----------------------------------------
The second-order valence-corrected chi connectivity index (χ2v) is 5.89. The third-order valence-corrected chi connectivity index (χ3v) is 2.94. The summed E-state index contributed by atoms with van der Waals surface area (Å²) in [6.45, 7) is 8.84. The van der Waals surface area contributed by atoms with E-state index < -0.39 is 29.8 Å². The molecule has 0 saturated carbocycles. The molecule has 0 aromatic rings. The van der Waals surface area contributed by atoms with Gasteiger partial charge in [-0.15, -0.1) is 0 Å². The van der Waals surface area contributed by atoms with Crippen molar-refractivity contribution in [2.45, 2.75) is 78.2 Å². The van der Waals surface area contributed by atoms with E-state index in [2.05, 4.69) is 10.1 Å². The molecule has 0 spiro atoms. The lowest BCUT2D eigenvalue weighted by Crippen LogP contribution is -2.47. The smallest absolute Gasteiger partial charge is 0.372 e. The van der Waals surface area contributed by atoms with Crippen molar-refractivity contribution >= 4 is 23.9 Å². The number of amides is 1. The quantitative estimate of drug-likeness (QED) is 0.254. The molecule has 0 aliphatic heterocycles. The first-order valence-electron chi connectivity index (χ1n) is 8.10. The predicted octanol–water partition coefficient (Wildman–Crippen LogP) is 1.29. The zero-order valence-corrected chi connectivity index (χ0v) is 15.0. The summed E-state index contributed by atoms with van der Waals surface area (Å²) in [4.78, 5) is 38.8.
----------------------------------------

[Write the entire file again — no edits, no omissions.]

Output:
The second-order valence-corrected chi connectivity index (χ2v) is 5.89. The third-order valence-corrected chi connectivity index (χ3v) is 2.94. The summed E-state index contributed by atoms with van der Waals surface area (Å²) in [6.45, 7) is 8.84. The van der Waals surface area contributed by atoms with E-state index < -0.39 is 29.8 Å². The molecule has 0 saturated carbocycles. The molecule has 0 aromatic rings. The van der Waals surface area contributed by atoms with Gasteiger partial charge in [-0.15, -0.1) is 0 Å². The van der Waals surface area contributed by atoms with Crippen molar-refractivity contribution in [2.45, 2.75) is 78.2 Å². The van der Waals surface area contributed by atoms with E-state index in [2.05, 4.69) is 10.1 Å². The molecule has 0 spiro atoms. The lowest BCUT2D eigenvalue weighted by Crippen LogP contribution is -2.47. The smallest absolute Gasteiger partial charge is 0.372 e. The van der Waals surface area contributed by atoms with Crippen molar-refractivity contribution >= 4 is 23.9 Å². The number of amides is 1. The quantitative estimate of drug-likeness (QED) is 0.254. The molecule has 0 aliphatic heterocycles. The first-order valence-electron chi connectivity index (χ1n) is 8.10. The predicted octanol–water partition coefficient (Wildman–Crippen LogP) is 1.29. The zero-order valence-corrected chi connectivity index (χ0v) is 15.0. The summed E-state index contributed by atoms with van der Waals surface area (Å²) in [4.78, 5) is 38.8.